Ben Cohen isn’t all about the ice cream.
That may be hard to believe, considering he’s the co-founder of Ben & Jerry’s, half of the creative duo that invented the creamy treat known for its unusual flavors.
Cohen’s open to talking politics, too, specifically his biggest concern for the Jewish people: peace between Israelis and Arabs.
“I feel pretty strongly that the majority of the populations of both countries want peace,” said Cohen, adding that Ben & Jerry’s has several shops in Israel. He even entertained the idea of creating an ice cream for the cause, with proceeds going to organizations that work for peace in the region.
“I think a ‘Peace in the Middle East’ flavor would be a great idea,” Cohen said, adding with a smile, “If I ran the zoo, that’s something I would do.”
Cohen was in downtown Berkeley on Oct. 11 to greet ice cream lovers who stopped by the grand opening of a Ben & Jerry’s “scoop shop,” located in the historic Ennor’s Restaurant Building on Center Street.
Roughly 300 people wandered in to grab a scoop, check out the space — complete with Ben & Jerry’s signature cows, bright blue sky and mint green pastures on its walls — and chat with Cohen.
He posed for pictures and mingled with customers, barely taking time to sip from the frozen orange concoction he was holding. But he didn’t seem to mind.
“It’s beautiful to be back in Berkeley,” said Cohen, a self-described hippie. “In the Bay Area in general, it’s my favorite city. It’s nice to be around kindred spirits.”
Cohen, 59, was also present to talk about the company’s transition to using all fair-trade ingredients by 2013, and the impact fair trade and other socially conscious endeavors have on the world. Fair trade certified products meet strict criteria for economic, social and environmental sustainability, providing fair payment to producers for goods.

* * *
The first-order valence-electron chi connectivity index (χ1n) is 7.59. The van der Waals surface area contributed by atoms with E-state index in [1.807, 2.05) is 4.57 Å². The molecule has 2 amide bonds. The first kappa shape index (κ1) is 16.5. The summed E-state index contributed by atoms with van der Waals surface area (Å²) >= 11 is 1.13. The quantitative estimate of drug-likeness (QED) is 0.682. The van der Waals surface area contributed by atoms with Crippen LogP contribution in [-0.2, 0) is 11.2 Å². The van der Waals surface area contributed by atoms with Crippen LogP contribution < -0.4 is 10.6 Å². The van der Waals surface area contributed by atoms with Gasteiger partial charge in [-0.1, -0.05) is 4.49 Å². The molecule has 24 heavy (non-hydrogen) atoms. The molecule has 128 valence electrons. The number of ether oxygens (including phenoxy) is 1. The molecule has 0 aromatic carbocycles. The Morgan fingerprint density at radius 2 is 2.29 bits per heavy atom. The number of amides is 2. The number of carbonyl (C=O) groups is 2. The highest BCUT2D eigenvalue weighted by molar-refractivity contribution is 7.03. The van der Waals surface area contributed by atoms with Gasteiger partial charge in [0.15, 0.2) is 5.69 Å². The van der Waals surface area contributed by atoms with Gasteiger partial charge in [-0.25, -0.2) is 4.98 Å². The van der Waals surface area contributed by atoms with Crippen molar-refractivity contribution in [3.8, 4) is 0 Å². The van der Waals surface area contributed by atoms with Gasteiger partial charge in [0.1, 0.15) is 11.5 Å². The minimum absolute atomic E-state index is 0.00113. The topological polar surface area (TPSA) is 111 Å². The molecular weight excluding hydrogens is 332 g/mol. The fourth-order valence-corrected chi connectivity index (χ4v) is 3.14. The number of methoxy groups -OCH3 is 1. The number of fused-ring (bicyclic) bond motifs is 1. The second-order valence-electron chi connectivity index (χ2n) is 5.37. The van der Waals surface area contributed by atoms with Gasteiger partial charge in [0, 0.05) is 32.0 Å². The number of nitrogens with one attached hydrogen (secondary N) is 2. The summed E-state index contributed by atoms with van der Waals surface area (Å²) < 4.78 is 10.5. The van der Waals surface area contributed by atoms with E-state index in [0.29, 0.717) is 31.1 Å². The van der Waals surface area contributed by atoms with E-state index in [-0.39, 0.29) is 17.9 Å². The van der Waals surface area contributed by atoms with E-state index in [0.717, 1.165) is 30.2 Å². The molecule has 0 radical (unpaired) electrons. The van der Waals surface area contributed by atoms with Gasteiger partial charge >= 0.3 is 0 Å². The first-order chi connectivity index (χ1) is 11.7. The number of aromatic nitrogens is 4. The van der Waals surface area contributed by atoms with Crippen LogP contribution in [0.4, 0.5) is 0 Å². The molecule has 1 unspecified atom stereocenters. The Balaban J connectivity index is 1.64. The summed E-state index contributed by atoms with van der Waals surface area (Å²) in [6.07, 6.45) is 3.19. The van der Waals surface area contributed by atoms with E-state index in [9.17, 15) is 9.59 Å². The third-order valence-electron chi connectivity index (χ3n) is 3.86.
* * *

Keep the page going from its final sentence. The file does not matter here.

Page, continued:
“I love bringing Ben & Jerry’s social mission to the local Berkeley community,” said shop owner Parisa Samimi, “and giving ice cream fans high-quality, responsibly sourced ingredients.”
Fair trade goes along with the company’s social activism component, which has been a trademark of the brand since its inception. The Ben & Jerry’s Foundation receives approximately 7 percent of the company’s pre-tax profits and distributes funds to charitable organizations. Last year’s contributions were around $1.7 million.
“I grew up understanding that the Jewish people were oppressed and discriminated against,” Cohen said. “I have become sensitive to others in our country who are treated the same way.”
Raised in the town of Merrick on Long Island, N.Y., Cohen grew up attending the Reform Jewish Congregation of Merrick, where he had his bar mitzvah.
Around the same time, he met and befriended his future business partner, Jerry Greenfield, in a junior high gym class in 1963. During his senior year, Cohen drove an ice cream truck before attending Colgate University in upstate New York.
Over the next decade, Cohen held several jobs, including as a deliverer of pottery wheels, an ER clerk and a taxi driver. He started experimenting with making his own ice cream while working as a crafts teacher.
Cohen reunited with Greenfield, and the pair decided to go into the food business together. They settled on ice cream and, after enrolling in a $5 course on ice cream making, opened Ben & Jerry’s Homemade Ice Cream Parlor in Burlington, Vt.
Their ice cream was an instant hit, thanks to flavors Cohen said were “channeled from the collective flavor unconscious.”
Cohen resigned as CEO more than 10 years ago and holds a spot on the advisory board. The company is owned by Unilever, a British-Dutch conglomerate.
Today, he noted, creating flavors is a more research-based process. Ben & Jerry’s has a team of flavor developers that comes up with ideas and tests them with the public to gauge popularity.
It’s safe to say Cohen could dig his spoon into any Ben & Jerry’s flavor out there, but he prefers to stick with one of the originals.
“Cherry Garcia,” Cohen said without hesitation. “The cherries and chocolate is a great combination. I also happen to like chocolate-covered strawberries, but that flavor doesn’t translate well to ice cream.”